Monthly Archives: September 2012

Coming October 2 – Unstoppable by Nick Vujicic

Coming October 2, 2012 from WaterBrook Press – Unstoppable by Nick Vujicic.

Unstoppable cover artBook Description:

Being unstoppable is about believing and achieving. It’s about having faith in yourself, your talents and your purpose and, most of all, in God’s great love and His divine plan for your life.

Millions around the world recognize the smiling face and inspirational message of Nick Vujicic.  Despite being born without arms or legs, Nick’s challenges have not kept him from enjoying great adventures, a fulfilling and meaningful career, and loving relationships.  Nick has overcome trials and hardships by focusing on the promises that he was created for a unique and specific purpose, that his life has value and is a gift to others, and that no matter the despair and hard times in life, God is always present. Nick credits his success in life to the power that is unleashed when faith takes action.

But how does that happen?  In Unstoppable Nick addresses adversity and difficult circumstances that many people face today, including:

·         Personal crises
·         Relationship issues
·         Career and job challenges
·         Health and disability concerns
·         Self-destructive thoughts, emotions, and addictions
·         Bullying, persecution, cruelty, and intolerance
·         Balance in body, mind, heart, and spirit
·         Service to others

Through stories from his own life and the experiences of many others, Nick explains how anyone wanting a “ridiculously good life” can respond to these issues and more to become unstoppable. What’s standing in your way?  Are you ready to become unstoppable?

Read the first chapter excerpt here.

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Filed under Christian, Non-fiction, WaterBrook Multnomah Publishing Group

The Trouble With Charlie by Catherine Bennett

The Trouble With Charlie cover artTitle: The Trouble with Charlie

Author: Catherine Bennett

Publisher: Astraea Press

Book Description:

Love. Desire. A psycho bent on revenge. But can Charlie Reynolds recognize the most dangerous of the three?

Since being out on her own at eighteen, Charlotte “Charlie” Reynolds is a street-smart “good” girl who hides her desire for love and security behind her feisty and independent personality. She just never expected a more noxious hero than wealthy, self-consumed Evan Gardner, the CEO and founder of Valley Tech., a successful software company in Los Angeles. From the moment Evan rescues her from an apparent random attack, their attraction for each other bubbles just below the surface of all-out passion.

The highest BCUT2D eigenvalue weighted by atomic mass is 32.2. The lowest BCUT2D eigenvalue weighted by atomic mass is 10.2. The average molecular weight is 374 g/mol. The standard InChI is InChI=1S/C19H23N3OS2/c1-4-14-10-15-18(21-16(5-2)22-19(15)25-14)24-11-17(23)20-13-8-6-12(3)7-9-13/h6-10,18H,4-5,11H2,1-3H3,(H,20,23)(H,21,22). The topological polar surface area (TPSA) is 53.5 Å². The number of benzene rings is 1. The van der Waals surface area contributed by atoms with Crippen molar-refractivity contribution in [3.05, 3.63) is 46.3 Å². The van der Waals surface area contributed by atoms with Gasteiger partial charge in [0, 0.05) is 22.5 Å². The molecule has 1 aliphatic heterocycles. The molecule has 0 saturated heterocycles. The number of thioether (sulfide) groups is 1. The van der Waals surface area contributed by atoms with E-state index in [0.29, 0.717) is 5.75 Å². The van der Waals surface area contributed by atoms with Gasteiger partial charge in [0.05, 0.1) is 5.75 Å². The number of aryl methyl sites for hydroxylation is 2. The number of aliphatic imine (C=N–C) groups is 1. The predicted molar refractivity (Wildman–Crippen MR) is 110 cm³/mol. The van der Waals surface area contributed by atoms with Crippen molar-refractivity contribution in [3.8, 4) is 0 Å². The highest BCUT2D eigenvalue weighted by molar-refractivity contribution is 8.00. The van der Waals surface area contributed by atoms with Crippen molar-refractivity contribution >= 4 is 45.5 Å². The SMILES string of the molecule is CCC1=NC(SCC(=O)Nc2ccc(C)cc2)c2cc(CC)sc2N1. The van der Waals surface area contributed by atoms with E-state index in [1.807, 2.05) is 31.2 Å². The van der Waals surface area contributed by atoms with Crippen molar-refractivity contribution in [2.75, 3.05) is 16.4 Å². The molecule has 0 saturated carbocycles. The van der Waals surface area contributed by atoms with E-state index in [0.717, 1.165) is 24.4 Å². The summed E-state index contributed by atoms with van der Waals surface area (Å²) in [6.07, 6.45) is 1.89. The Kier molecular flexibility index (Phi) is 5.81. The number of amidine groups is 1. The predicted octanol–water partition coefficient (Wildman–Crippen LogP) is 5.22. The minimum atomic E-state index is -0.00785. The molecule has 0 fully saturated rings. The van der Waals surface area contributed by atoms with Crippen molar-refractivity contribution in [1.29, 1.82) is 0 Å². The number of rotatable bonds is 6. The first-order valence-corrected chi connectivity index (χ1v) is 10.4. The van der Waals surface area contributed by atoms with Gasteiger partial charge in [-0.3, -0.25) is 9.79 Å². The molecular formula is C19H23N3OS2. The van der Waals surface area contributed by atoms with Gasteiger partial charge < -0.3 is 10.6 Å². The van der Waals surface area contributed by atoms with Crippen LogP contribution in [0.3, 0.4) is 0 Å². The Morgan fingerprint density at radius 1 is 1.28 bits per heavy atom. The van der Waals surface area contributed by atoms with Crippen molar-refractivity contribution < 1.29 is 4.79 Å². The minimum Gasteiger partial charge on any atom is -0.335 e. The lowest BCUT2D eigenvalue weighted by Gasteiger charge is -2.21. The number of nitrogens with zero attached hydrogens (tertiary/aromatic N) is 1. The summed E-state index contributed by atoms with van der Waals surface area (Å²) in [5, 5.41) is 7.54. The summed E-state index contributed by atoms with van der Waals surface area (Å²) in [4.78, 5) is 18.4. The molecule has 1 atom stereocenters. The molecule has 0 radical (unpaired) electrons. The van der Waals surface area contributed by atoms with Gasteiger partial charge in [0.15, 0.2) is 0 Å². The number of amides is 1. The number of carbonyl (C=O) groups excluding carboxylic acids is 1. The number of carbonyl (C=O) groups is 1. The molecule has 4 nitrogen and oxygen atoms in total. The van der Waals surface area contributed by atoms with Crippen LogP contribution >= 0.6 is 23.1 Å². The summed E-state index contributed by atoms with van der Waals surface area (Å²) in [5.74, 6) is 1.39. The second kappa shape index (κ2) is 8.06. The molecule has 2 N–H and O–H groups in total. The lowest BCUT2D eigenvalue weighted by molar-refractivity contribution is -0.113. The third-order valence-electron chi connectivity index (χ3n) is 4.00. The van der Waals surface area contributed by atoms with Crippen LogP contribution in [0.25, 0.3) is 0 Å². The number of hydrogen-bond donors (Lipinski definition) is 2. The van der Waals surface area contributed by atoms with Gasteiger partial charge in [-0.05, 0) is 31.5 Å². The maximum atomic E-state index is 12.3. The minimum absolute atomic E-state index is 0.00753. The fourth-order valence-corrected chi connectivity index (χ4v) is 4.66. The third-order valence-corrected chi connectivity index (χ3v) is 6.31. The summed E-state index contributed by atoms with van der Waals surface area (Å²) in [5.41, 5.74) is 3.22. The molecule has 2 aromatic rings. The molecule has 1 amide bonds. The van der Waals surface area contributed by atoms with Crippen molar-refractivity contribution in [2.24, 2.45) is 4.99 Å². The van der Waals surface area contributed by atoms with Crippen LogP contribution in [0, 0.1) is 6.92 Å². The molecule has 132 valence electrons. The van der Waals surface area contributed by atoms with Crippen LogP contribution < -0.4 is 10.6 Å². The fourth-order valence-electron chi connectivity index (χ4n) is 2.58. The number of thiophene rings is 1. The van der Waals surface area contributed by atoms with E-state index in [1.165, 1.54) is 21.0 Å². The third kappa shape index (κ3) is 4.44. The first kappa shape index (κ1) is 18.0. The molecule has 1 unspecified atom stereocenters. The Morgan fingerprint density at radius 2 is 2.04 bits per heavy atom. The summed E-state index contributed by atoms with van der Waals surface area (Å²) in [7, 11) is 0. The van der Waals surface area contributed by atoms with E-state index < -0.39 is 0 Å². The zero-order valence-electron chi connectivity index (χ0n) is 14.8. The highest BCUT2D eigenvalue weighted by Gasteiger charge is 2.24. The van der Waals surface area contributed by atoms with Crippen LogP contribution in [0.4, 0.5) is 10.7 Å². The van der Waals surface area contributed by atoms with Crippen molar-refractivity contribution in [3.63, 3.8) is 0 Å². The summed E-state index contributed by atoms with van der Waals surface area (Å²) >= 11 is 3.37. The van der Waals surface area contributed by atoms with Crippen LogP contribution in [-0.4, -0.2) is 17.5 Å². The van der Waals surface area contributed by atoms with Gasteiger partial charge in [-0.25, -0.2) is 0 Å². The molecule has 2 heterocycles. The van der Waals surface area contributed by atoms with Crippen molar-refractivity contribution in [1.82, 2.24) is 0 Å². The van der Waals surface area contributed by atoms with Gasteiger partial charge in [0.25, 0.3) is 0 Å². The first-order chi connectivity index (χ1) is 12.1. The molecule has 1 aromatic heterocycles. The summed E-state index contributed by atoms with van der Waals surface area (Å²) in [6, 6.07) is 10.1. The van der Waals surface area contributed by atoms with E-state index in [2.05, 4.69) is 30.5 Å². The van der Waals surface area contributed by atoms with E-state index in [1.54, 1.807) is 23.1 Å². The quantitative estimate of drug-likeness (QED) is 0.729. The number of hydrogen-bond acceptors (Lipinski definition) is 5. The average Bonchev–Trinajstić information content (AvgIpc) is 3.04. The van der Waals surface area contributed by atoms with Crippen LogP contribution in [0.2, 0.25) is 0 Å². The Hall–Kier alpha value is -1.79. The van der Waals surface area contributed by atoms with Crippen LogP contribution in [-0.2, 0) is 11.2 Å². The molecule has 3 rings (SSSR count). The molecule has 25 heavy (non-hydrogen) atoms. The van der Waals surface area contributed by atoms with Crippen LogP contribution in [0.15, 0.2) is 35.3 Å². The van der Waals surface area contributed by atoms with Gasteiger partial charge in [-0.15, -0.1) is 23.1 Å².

Charlie Reynolds is a woman from the poor side of town. Evan Gardner lives in an exclusive neighborhood and owns a software company. They meet when Charlie is attacked during her usual morning run through Evan’s neighborhood. After learning about her circumstances, he offers her a job as au pair for his eight-year-old daughter, Abigail. Charlie realizes it’s an offer she can’t refuse. What follows is an unlikely, reluctant romance between two stubborn hearts. Can Evan and Charlie overcome their prejudices and past hurts in order to make a relationship work?

Although touted as a romantic suspense, The Trouble With Charlie seems more like a romance with some suspense. There are a few incidents that endanger Charlie, but the fear and apprehension each causes is soon lost in the tempestuous relationship between Charlie and Evan. The development of that relationship is an adventure in itself, and poor versus rich prejudices rear their heads quite often. The advice and opinions of friends on both sides only serve to fan the flames of conflict between Evan and Charlie in a way that is vaguely reminiscent of the movie Pretty in Pink.

Despite the on again, off again  progress made by both Evan and Charlie toward letting go of preconceived notions and accepting their attraction to each other, two of the main driving forces that consistently bring them together are anger and frustration. Nearly every argument ends in a kiss and/or a realization of how much they care about each other—a realization both tend to keep to themselves instead of sharing and easing the angst between them.

One character, however, experiences consistent growth—Evan’s daughter, Abigail. The child thrives under Charlie’s care, and Abigail’s relationship with her father steadily improves. Abigail is also a unifying factor in Evan and Charlie’s relationship since both love her and want the best for her.

If you are a fan of tumultuous romance with just enough suspense to make you wonder who the villain could be, I recommend The Trouble With Charlie.

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Filed under Astraea Press, Fiction, Mystery/Suspense, Romance